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Victims and their justice motives in a restorative intervention

Final Report Summary - VICTIMS AND RJ (Victims and their justice motives in a restorative intervention)

This study addresses the reasons victims of crime identify for their participation in a restorative justice (RJ) intervention, i.e. victim-offender mediation (VOM) or restorative conferencing. These practices promote an innovative approach to responding to crime. More specifically, they invite the victim and the offender of a particular crime, if they agree and the offender is prepared to take responsibility for that crime, to enter into indirect, written or face-to-face communication in search of reparation and conciliation, facilitated by a facilitator or mediator. As such, they aim to meet specific concerns the parties involved might have. VOM and conferencing are common restorative practices and are globally used in response to property crime and crime against a person, be they committed by a young or adult offender. These interventions take place alongside or instead of conventional criminal justice proceedings and decision making.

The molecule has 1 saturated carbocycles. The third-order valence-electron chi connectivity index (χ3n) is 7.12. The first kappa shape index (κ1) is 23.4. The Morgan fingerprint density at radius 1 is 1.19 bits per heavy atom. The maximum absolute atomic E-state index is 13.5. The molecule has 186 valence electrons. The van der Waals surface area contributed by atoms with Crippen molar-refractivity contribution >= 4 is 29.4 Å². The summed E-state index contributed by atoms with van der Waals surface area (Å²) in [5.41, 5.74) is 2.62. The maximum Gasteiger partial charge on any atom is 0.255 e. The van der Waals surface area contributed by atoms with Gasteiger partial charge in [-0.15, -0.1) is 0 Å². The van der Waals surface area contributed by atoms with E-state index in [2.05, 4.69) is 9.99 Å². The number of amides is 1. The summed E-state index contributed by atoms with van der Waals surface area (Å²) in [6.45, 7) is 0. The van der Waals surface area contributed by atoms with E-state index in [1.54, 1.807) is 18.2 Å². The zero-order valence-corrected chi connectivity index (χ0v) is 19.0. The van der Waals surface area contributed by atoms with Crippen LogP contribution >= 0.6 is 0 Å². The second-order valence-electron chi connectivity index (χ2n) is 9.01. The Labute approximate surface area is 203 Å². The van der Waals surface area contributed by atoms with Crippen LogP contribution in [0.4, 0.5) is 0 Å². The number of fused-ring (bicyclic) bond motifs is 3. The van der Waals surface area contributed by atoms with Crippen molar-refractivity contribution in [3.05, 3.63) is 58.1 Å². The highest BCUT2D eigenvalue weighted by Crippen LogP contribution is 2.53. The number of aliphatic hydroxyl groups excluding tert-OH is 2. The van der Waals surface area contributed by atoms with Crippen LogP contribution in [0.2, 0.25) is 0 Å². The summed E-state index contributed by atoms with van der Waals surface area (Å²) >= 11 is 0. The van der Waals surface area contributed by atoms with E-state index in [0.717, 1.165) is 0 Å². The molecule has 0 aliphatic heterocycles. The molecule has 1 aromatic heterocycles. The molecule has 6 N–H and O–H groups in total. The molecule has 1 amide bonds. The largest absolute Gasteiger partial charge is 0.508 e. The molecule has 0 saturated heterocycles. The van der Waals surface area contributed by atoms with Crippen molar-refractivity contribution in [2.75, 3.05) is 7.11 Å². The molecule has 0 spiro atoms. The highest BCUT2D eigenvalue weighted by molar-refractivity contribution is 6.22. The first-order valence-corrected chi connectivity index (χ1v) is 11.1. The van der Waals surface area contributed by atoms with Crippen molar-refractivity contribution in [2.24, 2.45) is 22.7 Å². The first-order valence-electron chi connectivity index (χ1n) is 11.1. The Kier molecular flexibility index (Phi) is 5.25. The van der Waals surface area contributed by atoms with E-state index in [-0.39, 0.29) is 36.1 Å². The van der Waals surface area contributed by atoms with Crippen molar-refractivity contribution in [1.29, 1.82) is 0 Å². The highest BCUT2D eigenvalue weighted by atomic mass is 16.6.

Independent, retrospective research has consistently revealed that RJ outperforms criminal justice proceedings in meeting victims’ needs for insight, ‘voice’ and closure, particularly in cases of serious crime. Little is known about victims’ prospectives on what they wish to achieve through participation in RJ. Participation in RJ requires a considerable effort from a victim, since it involves engaging in interaction with their offender and confronting him or her with the material and emotional consequences of the harmful act. Why, then, are victims willing to take this challenging step? With this study, we sought to understand victims’ motives for participation in RJ. More specifically, we explored whether victims consider, for instance, self-relevant and prosocial interests when they agree to meet with their offender in the framework of non-diversionary VOM or conferencing. Furthermore, the study was set up to examine whether prosocial interests are prevalent prior to participation or are triggered by the RJ intervention. Finally, the study was concerned with the potential impact of legal-cultural differences, more particularly of experiences in an inquisitorial or adversarial judicial regime, on victims’ justice motives. In this respect, unstructured interviews were conducted with thirty victims of property crime or crime against a person who agreed to engage in VOM or conferencing. Respondents were recruited in Belgium, which represents a inquisitorial judicial regime, and England, which uses an adversarial regime. In order to track the evolution of motives with the progression of an RJ intervention, respondents were interviewed at the start of this intervention and again after its conclusion.